NEW YORK (BLOOMBERG) - Facebook pledged to improve security protocols to resolve a lawsuit blaming the company for a 2018 data breach that exposed personal data of 29 million users.
The company will check more frequently for suspicious patterns of user activity involving access tokens, the key cards that allow users to access their accounts, among other measures outlined in a proposal to settle a class-action suit filed late on Friday (Feb 7) in San Francisco federal court.
The social network giant was accused in the case of negligently allowing hackers to exploit software bugs to obtain login access to accounts in what was tagged at the time as Facebook's worst security breach.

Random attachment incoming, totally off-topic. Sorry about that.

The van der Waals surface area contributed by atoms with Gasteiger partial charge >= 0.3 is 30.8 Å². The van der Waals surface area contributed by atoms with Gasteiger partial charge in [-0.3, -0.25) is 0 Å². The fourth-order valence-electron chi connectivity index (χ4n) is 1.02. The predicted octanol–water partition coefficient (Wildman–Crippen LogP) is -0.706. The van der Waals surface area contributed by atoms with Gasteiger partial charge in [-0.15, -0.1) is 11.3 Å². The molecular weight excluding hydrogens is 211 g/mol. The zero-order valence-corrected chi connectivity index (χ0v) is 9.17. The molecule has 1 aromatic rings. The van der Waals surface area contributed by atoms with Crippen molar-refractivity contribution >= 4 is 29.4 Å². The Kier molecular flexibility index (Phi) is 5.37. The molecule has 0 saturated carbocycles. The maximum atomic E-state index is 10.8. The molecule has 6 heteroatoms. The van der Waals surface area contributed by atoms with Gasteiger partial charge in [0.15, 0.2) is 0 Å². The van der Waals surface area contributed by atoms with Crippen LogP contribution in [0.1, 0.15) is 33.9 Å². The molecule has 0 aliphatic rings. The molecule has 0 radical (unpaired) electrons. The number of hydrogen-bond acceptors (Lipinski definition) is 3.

Facebook denied wrongdoing, maintaining that the attack resulted from "unknown and unforeseeable vulnerabilities" and the company responded quickly.
The accord requires approval from US District Judge William Alsup, who previously said that "Facebook's repetitive losses of users' privacy supplies a long-term need for supervision."
Alsup ruled in November that the users cannot seek monetary damages because the lead plaintiff did not show that he had incurred any out-of-pocket expenses.